The values are well accepted and understood in all aspects of the service. The service is now using these values as the basis for recruitment, personal development reviews and the promotion processes.

The service stages an annual awards evening to recognise staff, partners and other members of the community who particularly demonstrate the service’s values and behaviours.

Despite this range of good work, of the 206 respondents to our staff survey, (which is approximately 19 percent of the total workforce), 26 percent reported feeling bullied or harassed and 31 percent reported feeling discriminated against at work in the last 12 months. So at least a quarter of respondents feel they have experienced behaviours that are inconsistent with the culture and values of the organisation. There are limitations to the staff survey which should be considered alongside the findings. We explain these on the About the Data page.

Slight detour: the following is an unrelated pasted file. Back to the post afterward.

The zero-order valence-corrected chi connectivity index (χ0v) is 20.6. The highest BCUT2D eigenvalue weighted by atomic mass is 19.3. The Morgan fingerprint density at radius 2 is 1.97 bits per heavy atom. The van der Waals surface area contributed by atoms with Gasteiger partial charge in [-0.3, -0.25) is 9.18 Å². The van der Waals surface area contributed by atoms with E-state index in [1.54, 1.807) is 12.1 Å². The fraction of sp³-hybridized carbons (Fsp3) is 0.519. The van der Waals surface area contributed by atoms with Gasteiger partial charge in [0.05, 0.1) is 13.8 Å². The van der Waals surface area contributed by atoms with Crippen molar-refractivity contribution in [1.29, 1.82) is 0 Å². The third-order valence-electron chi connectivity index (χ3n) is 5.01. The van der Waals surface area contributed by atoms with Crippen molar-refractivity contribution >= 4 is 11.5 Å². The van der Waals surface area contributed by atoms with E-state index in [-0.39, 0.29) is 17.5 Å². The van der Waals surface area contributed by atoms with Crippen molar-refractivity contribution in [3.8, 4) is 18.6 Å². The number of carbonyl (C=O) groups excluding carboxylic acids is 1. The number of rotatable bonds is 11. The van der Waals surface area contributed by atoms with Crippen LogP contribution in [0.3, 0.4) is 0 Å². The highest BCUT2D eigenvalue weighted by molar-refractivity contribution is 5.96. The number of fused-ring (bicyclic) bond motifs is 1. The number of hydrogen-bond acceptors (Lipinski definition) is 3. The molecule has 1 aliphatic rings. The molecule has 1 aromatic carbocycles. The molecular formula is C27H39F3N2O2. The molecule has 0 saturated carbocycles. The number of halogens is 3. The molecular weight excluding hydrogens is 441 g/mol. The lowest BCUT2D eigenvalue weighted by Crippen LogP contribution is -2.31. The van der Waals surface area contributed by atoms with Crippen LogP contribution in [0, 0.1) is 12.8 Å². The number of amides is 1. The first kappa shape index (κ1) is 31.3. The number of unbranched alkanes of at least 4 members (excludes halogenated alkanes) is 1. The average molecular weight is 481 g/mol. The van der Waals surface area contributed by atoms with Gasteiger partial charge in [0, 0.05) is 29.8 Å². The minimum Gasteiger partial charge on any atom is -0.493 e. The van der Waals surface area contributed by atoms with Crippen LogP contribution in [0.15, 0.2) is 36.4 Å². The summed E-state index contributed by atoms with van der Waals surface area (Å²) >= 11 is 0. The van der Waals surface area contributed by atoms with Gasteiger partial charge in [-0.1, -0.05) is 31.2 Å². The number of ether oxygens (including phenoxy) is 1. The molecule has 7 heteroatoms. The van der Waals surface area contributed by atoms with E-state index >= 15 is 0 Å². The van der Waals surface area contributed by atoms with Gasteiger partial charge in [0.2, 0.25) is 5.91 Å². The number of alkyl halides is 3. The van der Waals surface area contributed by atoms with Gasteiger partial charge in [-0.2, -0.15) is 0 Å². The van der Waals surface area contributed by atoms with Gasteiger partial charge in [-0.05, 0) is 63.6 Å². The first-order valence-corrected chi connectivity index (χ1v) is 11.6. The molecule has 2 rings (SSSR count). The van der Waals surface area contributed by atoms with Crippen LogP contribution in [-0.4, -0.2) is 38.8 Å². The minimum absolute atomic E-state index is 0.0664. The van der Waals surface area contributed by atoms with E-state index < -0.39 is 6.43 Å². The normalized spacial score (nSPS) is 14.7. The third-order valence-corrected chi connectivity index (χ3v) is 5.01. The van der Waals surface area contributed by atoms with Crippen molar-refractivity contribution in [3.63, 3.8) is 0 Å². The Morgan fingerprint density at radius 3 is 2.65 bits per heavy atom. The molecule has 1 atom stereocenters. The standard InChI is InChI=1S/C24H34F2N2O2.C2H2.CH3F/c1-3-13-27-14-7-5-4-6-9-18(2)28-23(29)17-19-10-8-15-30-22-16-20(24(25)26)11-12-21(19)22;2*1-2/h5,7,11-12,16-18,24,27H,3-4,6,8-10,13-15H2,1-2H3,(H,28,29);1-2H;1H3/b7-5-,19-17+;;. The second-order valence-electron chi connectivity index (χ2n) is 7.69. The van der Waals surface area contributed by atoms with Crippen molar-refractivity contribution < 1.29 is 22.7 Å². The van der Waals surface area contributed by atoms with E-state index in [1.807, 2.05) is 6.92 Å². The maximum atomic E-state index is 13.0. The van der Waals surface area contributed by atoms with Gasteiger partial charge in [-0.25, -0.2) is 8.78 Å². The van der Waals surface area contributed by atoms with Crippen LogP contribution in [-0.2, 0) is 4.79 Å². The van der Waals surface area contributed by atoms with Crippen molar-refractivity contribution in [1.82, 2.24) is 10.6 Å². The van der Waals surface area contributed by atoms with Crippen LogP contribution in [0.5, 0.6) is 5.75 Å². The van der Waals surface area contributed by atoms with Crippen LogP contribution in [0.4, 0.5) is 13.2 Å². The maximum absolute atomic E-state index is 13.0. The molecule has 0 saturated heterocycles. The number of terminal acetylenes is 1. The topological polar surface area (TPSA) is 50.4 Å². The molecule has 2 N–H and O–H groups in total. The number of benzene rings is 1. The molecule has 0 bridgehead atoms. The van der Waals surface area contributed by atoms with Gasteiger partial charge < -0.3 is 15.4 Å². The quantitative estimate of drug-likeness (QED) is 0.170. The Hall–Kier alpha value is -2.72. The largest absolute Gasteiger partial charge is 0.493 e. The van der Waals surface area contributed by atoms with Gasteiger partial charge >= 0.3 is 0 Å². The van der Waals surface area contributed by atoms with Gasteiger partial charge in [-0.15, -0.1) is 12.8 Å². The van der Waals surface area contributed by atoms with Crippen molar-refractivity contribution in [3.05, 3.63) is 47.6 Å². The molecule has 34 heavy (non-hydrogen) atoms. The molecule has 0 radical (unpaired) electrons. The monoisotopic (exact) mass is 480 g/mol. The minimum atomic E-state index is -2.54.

How well trained and skilled are FRS staff?

Requires improvement

Areas for improvement

  • Training and development for non-operational roles needs to be more structured and consistent.
  • The service should ensure its workforce plan takes full account of the necessary skills and capabilities to carry out the integrated risk management plan.

We set out our detailed findings below. These are the basis for our judgment of the service’s performance in this area. 

Workforce planning

The service has a workforce plan that considers future staffing requirements against set budgets and leaver’s data. The service uses this plan to support the future recruitment needs for the service. It is a relatively new document that focuses on all roles.